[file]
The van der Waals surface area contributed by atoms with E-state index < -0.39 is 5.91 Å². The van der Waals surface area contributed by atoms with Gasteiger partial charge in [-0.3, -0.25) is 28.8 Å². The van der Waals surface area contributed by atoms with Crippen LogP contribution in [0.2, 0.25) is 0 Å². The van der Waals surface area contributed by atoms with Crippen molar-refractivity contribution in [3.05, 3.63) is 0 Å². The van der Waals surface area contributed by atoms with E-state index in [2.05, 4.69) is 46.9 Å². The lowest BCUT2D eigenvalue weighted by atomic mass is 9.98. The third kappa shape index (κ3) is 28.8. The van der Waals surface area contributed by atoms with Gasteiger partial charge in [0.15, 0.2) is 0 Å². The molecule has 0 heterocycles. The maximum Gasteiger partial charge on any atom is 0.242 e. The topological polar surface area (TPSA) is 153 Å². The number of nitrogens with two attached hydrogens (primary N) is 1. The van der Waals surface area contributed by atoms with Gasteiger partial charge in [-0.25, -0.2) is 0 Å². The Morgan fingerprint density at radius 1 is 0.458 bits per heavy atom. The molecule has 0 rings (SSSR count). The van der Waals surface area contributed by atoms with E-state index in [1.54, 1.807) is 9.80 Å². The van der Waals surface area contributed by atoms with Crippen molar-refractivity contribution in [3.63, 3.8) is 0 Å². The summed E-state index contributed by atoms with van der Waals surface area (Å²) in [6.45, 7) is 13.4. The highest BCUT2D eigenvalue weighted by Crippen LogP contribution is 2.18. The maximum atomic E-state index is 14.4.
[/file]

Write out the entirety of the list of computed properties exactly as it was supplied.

The van der Waals surface area contributed by atoms with E-state index < -0.39 is 5.91 Å². The van der Waals surface area contributed by atoms with Gasteiger partial charge in [-0.3, -0.25) is 28.8 Å². The van der Waals surface area contributed by atoms with Crippen LogP contribution in [0.2, 0.25) is 0 Å². The van der Waals surface area contributed by atoms with Crippen molar-refractivity contribution in [3.05, 3.63) is 0 Å². The van der Waals surface area contributed by atoms with E-state index in [2.05, 4.69) is 46.9 Å². The lowest BCUT2D eigenvalue weighted by atomic mass is 9.98. The third kappa shape index (κ3) is 28.8. The van der Waals surface area contributed by atoms with Gasteiger partial charge in [0.15, 0.2) is 0 Å². The molecule has 0 heterocycles. The maximum Gasteiger partial charge on any atom is 0.242 e. The topological polar surface area (TPSA) is 153 Å². The number of nitrogens with two attached hydrogens (primary N) is 1. The van der Waals surface area contributed by atoms with Gasteiger partial charge in [-0.25, -0.2) is 0 Å². The Morgan fingerprint density at radius 1 is 0.458 bits per heavy atom. The molecule has 0 rings (SSSR count). The van der Waals surface area contributed by atoms with E-state index in [1.54, 1.807) is 9.80 Å². The van der Waals surface area contributed by atoms with Crippen molar-refractivity contribution in [3.63, 3.8) is 0 Å². The summed E-state index contributed by atoms with van der Waals surface area (Å²) in [6.45, 7) is 13.4. The highest BCUT2D eigenvalue weighted by Crippen LogP contribution is 2.18. The maximum atomic E-state index is 14.4.